Why does your engine knock on your 1998 Chevy 350 small block?
Engines can make many different noises and people will describe them as knocks, pings, rattles or thumps. A true "knock" is caused by rod or main bearings hitting against the crankshaft. The general cause of that is either too much space between the bearing and crankshaft or insufficient oil pressure to maintain the distance between the bearing and crankshaft. Sometimes you can use a heavier grade oil so that the oil doesn't leak out of the bearing space so quickly. If you're currently using 5 W 15, go to a 10 W 30 or maybe even a 15 W 50. If you can't make the noise go away with that, either the bearings are too worn or it's a different problem. If the engine has less than a couple hundred thousand miles, the only reason for bearings to go bad would be inadequate maintenance. Other problems that can result in noises like that are: Piston slap. That's when the skirt (lower part) of the piston is slightly worn and is enough smaller than the cylinder that the skirt "pops" from one side to the other as the engine runs. It's more of an annoyance than a real problem, especially since piston slap typically goes away as the engine warms up a little. It typically takes just a few seconds to go away. If it's piston slap don't worry about it until the engine is rebuilt. Piston slap is quite common among many of the GM 350's, especially in engines that go short distances a lot or don't get adequate maintenance. Fuel "pinging". That's when the fuel ignites too quickly and causes a sound like something rattling around inside the engine when you step on the accellerator. Use a fuel octane booster or change the engine timing. Hydraulic lifter noises sounds more like a tapping sound and is usually caused by inconsistent oil changes.
The Vortec 5300 (325.1 cu in) is a GM V-8 truck engine. Vortec 5300s are built in St. Catharines, Ontario and Romulus, Michigan. First introduced as Generation III in 1999, the Generation IV Vortec 5300 engines share all the improvements and refinements found in other Generation IV engines. At present, six versions of the 5300 engine are in production: 3 iron blocks (LY5 LMG, and LMF) and 4 aluminum blocks (LH6, LH8,LH9 and LC9).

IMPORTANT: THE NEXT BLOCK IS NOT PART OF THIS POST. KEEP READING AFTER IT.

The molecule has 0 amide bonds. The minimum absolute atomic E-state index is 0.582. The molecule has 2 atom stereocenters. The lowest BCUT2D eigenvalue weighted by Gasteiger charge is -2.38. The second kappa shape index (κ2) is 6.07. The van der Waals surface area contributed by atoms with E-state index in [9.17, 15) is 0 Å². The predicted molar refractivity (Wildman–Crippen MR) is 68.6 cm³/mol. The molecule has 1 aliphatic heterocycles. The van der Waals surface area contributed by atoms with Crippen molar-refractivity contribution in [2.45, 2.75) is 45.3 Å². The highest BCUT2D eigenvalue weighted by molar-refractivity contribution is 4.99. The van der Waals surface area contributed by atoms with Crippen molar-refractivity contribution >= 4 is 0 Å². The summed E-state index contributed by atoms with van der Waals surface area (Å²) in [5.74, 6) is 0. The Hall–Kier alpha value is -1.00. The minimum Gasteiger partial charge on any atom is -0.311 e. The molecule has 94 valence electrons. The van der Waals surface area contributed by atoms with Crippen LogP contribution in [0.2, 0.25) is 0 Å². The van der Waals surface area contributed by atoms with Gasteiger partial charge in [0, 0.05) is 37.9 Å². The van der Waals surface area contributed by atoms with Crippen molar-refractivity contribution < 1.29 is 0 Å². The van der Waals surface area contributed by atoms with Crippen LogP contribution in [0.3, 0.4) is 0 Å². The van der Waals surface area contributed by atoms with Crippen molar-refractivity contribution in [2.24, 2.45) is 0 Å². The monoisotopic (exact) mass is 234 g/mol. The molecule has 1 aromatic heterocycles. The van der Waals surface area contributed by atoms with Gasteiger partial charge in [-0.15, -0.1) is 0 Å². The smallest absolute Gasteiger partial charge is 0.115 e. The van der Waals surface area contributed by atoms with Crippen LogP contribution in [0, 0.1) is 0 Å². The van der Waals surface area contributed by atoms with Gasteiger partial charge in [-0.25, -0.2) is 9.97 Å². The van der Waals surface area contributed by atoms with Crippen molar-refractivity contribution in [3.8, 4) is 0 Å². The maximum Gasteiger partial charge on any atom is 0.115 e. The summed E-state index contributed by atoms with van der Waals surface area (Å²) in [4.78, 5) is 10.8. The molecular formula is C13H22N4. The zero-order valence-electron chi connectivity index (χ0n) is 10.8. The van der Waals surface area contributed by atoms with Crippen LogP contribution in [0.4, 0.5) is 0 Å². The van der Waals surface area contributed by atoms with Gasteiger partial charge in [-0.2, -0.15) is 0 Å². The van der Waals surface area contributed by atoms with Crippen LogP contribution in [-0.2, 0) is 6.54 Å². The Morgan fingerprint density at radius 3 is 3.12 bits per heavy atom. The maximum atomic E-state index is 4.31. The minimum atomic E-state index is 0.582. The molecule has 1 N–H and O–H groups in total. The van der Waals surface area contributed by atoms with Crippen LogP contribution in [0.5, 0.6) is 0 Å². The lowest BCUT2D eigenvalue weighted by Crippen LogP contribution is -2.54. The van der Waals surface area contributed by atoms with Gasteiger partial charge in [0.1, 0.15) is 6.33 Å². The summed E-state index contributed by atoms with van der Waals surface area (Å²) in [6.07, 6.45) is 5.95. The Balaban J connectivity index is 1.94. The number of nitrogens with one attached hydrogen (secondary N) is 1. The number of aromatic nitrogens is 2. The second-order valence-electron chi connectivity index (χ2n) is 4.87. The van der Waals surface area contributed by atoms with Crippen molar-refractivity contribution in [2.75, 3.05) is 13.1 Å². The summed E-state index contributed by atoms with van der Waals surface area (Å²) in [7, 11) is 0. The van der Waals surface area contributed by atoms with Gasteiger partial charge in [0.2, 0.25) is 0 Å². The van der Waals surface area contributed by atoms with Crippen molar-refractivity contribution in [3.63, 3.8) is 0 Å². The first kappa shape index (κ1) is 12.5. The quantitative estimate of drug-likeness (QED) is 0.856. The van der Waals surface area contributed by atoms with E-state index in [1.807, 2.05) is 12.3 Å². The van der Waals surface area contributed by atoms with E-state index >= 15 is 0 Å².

Yes it will fit right in there. A small block Chevy is a small block Chevy. The only thing that is different is the fuel system. All small block Chevy engines are the same it does not matter. Chevy did not redesign the engine blocks until late 2000. But in your case the 2 ingines are the same. Put it in there.
usually on the side of the engine by the crankshaft. The knock sensor provides the computer the position of the crank shaft to give it the right information to get correct timing. A bad knock sensor will cause it to run ruff or not at all The knock sensor senses spark knock or pinging and sends that info to the ecm. The ecm then in turn retards the timing until the ping stops. You can…
I'm not sure why you'd want to put a small block Chevy in that Pontiac. But some things to keep in mind....most of the engine wiring is on the opposite side. You'll need to change engine mounts on the frame and you'll also have to make sure to get a Chevy transmission as the B.O.P.C trannys won't bolt to a Chevy.
It sounds like you want to know how to change the engine in a 1970 Chevy truck from a small block to a big block. If that is the case; there is no difference in the mounting of the engine to the transmission or motor mounts. The exhaust system will need to be changed, and the small block radiator might not be big enough to handle the extra heat made by a big block when…